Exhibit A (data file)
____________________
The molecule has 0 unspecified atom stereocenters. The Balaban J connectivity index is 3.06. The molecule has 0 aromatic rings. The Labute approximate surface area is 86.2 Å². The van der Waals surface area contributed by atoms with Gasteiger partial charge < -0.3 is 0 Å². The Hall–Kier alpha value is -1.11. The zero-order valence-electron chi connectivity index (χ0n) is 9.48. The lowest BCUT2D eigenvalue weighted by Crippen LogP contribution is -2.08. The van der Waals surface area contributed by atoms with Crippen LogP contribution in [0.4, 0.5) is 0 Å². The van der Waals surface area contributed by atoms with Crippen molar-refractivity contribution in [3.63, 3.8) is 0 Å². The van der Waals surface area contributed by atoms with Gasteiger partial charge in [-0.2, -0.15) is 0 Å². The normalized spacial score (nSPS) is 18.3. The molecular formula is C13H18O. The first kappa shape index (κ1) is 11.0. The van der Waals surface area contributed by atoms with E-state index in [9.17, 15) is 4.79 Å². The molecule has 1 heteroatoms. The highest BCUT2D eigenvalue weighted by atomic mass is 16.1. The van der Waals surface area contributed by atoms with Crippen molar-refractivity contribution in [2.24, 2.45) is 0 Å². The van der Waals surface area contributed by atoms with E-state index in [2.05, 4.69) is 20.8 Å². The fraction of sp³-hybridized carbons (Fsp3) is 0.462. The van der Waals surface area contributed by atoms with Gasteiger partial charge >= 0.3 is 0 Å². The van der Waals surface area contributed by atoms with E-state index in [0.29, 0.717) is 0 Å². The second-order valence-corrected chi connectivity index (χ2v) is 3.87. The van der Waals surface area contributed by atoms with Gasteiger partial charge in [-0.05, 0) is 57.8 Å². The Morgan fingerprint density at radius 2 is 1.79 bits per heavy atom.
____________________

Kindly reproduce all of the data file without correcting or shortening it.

The molecule has 0 unspecified atom stereocenters. The Balaban J connectivity index is 3.06. The molecule has 0 aromatic rings. The Labute approximate surface area is 86.2 Å². The van der Waals surface area contributed by atoms with Gasteiger partial charge < -0.3 is 0 Å². The Hall–Kier alpha value is -1.11. The zero-order valence-electron chi connectivity index (χ0n) is 9.48. The lowest BCUT2D eigenvalue weighted by Crippen LogP contribution is -2.08. The van der Waals surface area contributed by atoms with Crippen LogP contribution in [0.4, 0.5) is 0 Å². The van der Waals surface area contributed by atoms with Crippen molar-refractivity contribution in [3.63, 3.8) is 0 Å². The van der Waals surface area contributed by atoms with Gasteiger partial charge in [-0.2, -0.15) is 0 Å². The normalized spacial score (nSPS) is 18.3. The molecular formula is C13H18O. The first kappa shape index (κ1) is 11.0. The van der Waals surface area contributed by atoms with E-state index in [9.17, 15) is 4.79 Å². The molecule has 1 heteroatoms. The highest BCUT2D eigenvalue weighted by atomic mass is 16.1. The van der Waals surface area contributed by atoms with Crippen molar-refractivity contribution in [2.24, 2.45) is 0 Å². The van der Waals surface area contributed by atoms with E-state index in [2.05, 4.69) is 20.8 Å². The fraction of sp³-hybridized carbons (Fsp3) is 0.462. The van der Waals surface area contributed by atoms with Gasteiger partial charge >= 0.3 is 0 Å². The van der Waals surface area contributed by atoms with E-state index in [0.29, 0.717) is 0 Å². The second-order valence-corrected chi connectivity index (χ2v) is 3.87. The van der Waals surface area contributed by atoms with Gasteiger partial charge in [-0.05, 0) is 57.8 Å². The Morgan fingerprint density at radius 2 is 1.79 bits per heavy atom.